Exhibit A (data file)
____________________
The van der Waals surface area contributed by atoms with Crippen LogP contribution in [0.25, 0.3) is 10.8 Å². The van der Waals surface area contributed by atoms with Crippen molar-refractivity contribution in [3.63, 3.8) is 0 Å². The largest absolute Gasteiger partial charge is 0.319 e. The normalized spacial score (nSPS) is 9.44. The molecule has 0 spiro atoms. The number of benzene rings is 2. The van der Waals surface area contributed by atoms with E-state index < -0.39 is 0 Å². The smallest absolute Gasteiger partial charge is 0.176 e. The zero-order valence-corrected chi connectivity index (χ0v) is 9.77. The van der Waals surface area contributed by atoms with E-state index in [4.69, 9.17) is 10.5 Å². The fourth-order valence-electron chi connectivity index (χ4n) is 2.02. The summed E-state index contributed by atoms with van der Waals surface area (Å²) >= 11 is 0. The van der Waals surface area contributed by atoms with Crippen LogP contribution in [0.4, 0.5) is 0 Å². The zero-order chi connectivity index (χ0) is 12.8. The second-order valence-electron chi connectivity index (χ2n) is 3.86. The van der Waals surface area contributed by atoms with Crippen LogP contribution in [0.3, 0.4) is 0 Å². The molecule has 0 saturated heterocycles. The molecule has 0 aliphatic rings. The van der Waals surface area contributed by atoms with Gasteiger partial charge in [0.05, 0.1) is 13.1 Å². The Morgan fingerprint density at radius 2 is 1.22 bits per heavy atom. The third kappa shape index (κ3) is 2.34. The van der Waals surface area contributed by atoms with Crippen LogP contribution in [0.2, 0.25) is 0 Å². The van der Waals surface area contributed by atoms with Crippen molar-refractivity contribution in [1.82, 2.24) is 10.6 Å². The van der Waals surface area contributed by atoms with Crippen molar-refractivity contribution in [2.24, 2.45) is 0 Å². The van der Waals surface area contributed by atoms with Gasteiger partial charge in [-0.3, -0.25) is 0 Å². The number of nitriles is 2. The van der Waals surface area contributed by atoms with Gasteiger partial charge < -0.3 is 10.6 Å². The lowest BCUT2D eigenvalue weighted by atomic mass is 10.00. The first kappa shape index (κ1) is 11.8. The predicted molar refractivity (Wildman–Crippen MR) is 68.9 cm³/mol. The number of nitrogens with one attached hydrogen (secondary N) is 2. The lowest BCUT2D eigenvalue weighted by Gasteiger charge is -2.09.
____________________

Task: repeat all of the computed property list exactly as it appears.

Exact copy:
The van der Waals surface area contributed by atoms with Crippen LogP contribution in [0.25, 0.3) is 10.8 Å². The van der Waals surface area contributed by atoms with Crippen molar-refractivity contribution in [3.63, 3.8) is 0 Å². The largest absolute Gasteiger partial charge is 0.319 e. The normalized spacial score (nSPS) is 9.44. The molecule has 0 spiro atoms. The number of benzene rings is 2. The van der Waals surface area contributed by atoms with E-state index < -0.39 is 0 Å². The smallest absolute Gasteiger partial charge is 0.176 e. The zero-order valence-corrected chi connectivity index (χ0v) is 9.77. The van der Waals surface area contributed by atoms with E-state index in [4.69, 9.17) is 10.5 Å². The fourth-order valence-electron chi connectivity index (χ4n) is 2.02. The summed E-state index contributed by atoms with van der Waals surface area (Å²) >= 11 is 0. The van der Waals surface area contributed by atoms with Crippen LogP contribution in [0.4, 0.5) is 0 Å². The zero-order chi connectivity index (χ0) is 12.8. The second-order valence-electron chi connectivity index (χ2n) is 3.86. The van der Waals surface area contributed by atoms with Crippen LogP contribution in [0.3, 0.4) is 0 Å². The molecule has 0 saturated heterocycles. The molecule has 0 aliphatic rings. The van der Waals surface area contributed by atoms with Gasteiger partial charge in [0.05, 0.1) is 13.1 Å². The Morgan fingerprint density at radius 2 is 1.22 bits per heavy atom. The third kappa shape index (κ3) is 2.34. The van der Waals surface area contributed by atoms with Crippen LogP contribution in [0.2, 0.25) is 0 Å². The van der Waals surface area contributed by atoms with Crippen molar-refractivity contribution in [1.82, 2.24) is 10.6 Å². The van der Waals surface area contributed by atoms with Crippen molar-refractivity contribution in [2.24, 2.45) is 0 Å². The van der Waals surface area contributed by atoms with Gasteiger partial charge in [-0.3, -0.25) is 0 Å². The number of nitriles is 2. The van der Waals surface area contributed by atoms with Gasteiger partial charge < -0.3 is 10.6 Å². The lowest BCUT2D eigenvalue weighted by atomic mass is 10.00. The first kappa shape index (κ1) is 11.8. The predicted molar refractivity (Wildman–Crippen MR) is 68.9 cm³/mol. The number of nitrogens with one attached hydrogen (secondary N) is 2. The lowest BCUT2D eigenvalue weighted by Gasteiger charge is -2.09.